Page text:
His most conspicuous and most ambitious work is his sound light/video/installation at Frank Gehry’s Walt Disney Concert Hall. Music is converted into digital imagery, breaking the art/ architecture boundaries in a number of ways. “The dynamic visual program uses custom-built algorithmic sound analysis to listen and respond to the music in real time, using architecture as a canvas and light as a material. Additionally, the movements of the conductor, are captured by Microsoft Kinect hardware and 3-D depth camera analysis to inform the visuals displayed.”

Doris Kim Sung, David Freeland, Refik Anadol, Nathan King

We closed with a Panel Discussion speculating on the variety of ways designers can cross these boundaries whether in theoretical or practical realms.

 

Design Forum 2018 is a Wrap!

Design Forum XIII: BLUR was held April 6-7, 2018 at the Taubman Museum in Roanoke. Attendees enjoyed presentations from Eric Höweler, Doris Kim Sung, Nathan King, David Freeland and Refik Anadol. Thank you to those who attended!

 

We would also like to take this opportunity to again thank our sponsors who made this event possible:

College of William and Mary, Art & Art History
Clark Nexsen
Hanbury
University of Virginia School of Architecture
BCWH
Moseley Architects
Ascent Engineering Group, Inc.
Mark S. Orling, AIA
Skanksa USA Building
Pella Windows of Virginia
HBA Architecture + Interior Design
Virginia Tech School of Architecture & Design
Forrester Construction
RMF Engineering
Dunbar Milby Williams Pittman & Vaughan
Reader & Swartz Architects, P.C.
PMA Architecture
AIA Central Virginia
Pyrok, Inc.
Shade & Wise, Inc.
Gulf Seaboard General Contractors, Inc.
AIA Northern Virginia
The Whiting-Turner Contracting Company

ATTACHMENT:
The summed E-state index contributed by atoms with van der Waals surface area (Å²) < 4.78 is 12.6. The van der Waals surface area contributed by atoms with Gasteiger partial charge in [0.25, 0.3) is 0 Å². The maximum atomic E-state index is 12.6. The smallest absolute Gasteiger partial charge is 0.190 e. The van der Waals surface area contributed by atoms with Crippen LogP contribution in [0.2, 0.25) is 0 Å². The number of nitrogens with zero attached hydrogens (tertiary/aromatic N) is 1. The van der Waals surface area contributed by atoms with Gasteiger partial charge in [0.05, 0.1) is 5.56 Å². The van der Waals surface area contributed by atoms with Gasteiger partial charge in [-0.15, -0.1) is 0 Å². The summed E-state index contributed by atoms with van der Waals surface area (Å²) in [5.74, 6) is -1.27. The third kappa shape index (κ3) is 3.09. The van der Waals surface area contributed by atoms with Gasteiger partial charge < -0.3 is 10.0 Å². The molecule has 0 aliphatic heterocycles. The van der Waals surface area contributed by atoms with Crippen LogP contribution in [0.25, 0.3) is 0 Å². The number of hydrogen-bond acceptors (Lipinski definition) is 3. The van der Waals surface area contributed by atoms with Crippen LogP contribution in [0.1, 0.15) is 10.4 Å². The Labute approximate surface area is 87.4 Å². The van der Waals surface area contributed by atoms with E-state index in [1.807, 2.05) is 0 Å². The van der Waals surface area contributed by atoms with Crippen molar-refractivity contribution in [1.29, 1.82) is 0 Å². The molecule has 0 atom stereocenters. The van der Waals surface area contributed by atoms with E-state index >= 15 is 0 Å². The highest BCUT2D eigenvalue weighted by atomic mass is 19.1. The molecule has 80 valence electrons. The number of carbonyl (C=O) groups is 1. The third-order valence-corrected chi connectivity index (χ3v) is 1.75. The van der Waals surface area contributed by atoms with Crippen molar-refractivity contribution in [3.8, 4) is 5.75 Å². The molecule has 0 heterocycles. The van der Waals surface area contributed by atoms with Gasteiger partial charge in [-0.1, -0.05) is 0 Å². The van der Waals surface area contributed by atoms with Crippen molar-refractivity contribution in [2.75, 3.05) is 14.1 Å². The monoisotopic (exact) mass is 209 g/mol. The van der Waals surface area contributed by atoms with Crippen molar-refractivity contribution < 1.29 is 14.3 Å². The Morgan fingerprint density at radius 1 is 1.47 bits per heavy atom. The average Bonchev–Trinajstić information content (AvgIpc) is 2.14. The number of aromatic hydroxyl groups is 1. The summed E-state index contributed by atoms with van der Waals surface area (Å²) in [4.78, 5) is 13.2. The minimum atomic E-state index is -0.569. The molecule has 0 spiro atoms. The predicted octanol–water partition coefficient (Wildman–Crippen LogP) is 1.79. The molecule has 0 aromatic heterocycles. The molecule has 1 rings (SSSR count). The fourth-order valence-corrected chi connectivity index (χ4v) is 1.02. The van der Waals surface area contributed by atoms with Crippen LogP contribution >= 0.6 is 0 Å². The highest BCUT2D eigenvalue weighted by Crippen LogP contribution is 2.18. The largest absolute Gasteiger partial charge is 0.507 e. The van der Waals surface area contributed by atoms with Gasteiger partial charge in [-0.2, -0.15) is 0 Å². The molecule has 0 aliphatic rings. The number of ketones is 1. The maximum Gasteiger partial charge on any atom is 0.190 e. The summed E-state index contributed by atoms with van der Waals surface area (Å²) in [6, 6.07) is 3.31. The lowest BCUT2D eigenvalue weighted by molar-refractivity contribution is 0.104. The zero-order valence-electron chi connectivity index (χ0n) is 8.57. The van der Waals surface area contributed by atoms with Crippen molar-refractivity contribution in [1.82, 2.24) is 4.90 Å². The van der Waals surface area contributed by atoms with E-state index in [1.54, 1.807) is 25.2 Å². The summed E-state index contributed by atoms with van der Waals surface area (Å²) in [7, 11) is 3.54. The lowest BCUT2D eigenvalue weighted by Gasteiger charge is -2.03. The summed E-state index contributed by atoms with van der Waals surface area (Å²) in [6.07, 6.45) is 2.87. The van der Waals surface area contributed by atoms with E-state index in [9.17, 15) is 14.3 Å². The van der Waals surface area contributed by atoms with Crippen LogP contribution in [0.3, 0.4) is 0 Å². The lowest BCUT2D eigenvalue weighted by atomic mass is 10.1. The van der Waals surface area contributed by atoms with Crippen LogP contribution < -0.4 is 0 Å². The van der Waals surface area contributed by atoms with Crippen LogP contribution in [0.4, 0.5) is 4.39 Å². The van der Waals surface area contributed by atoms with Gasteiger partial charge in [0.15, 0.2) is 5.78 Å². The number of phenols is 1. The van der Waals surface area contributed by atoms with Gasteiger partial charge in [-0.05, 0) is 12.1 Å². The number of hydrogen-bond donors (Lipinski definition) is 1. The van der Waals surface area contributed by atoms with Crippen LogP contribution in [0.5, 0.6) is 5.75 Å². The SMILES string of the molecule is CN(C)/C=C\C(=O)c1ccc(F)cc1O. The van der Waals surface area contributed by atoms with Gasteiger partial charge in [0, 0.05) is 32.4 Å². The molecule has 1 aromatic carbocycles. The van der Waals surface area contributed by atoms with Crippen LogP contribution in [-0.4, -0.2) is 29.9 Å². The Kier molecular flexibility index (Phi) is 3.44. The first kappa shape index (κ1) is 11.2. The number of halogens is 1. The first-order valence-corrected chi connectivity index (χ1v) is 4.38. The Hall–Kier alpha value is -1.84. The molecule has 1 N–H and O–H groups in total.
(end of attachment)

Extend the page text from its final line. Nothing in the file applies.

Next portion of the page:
Anonymous
Hays + Ewing Design Studio
LKH Architects

And the AIA Virginia Design Committee members:

C. Michael Gibson, AIA
Andrea Quilici, AIA
Camilo Bearman, AIA
Jack Davis, FAIA
Ed Ford, AIA
Allison Ewing, AIA
Mark Orling, AIA
Matthew Pearson, AIA
Edwin J. Pease, AIA
Rob Reis, AIA
Roberto Ventura

Design Forum – Save the Date

Design Forum XIII is coming to Roanoke!

Taking place on April 6-7, 2018 at the award winning Taubman Museum of Art, Design Forum XIII will continue the trend of showcasing thought-provoking and inspiring work.

With the setting being southwestern Virginia’s preeminent art museum and with Virginia Tech around the corner, Design Forum XIII will be focusing on Art and Architecture, how the two often play a delicate dance with each other, and how emerging construction methods continue to allow creators to make what we thought was impossible.

We hope to see you in Roanoke in April in 2018!

Design Forum XII Registration Open

This year’s Design Forum focuses on how the locale, diverse community, and geography present a compelling opportunity to explore DESIGN TRANSFORMATION – how design itself is transformed in the wake of a changing climate, and, equally important, how meaningful changes are enacted by design.595x423design_forum-WEB_PR

In response, The Design Forum XII two-day conference will present thinkers and practitioners who are committed to solving tomorrow’s most pressing challenges. Lead by a dynamic moderator, Z Smith of Eskew Dumez Ripple, presentations from OMA, Playlab, and Kieran Timberlake, among others, will explore the intersection of design and transformation. These speakers offer a shift in thinking about how we work, what we build, how we affect change.

The venue in Norfolk, The Slover Library, is an absolute jewel of a building designed by the partnership of Newman Architects and Tymoff and Moss Architects,  and will offer an intimate and, no doubt, inspiring setting.

Online Registration is now closed. You can register onsite, Friday, April 1, at the Slover Library.

Read more about Design Forum XII

Save the Date: Design Forum XII

design_forum_slides-ArchEx-oma

Design Forum is a biannual conference founded in 1994 to “foreground important debates about design and the built environment.” Next spring, The Forum will take place in Norfolk, VA –the heart of Virginia’s largest metro area,  and an important site for the discussion of rising sea levels and climate change.

The locale, diverse community, and geography present a compelling opportunity to explore DESIGN TRANSFORMATION – how design itself is transformed in the wake of a changing climate, and, equally important, how meaningful changes are enacted by design.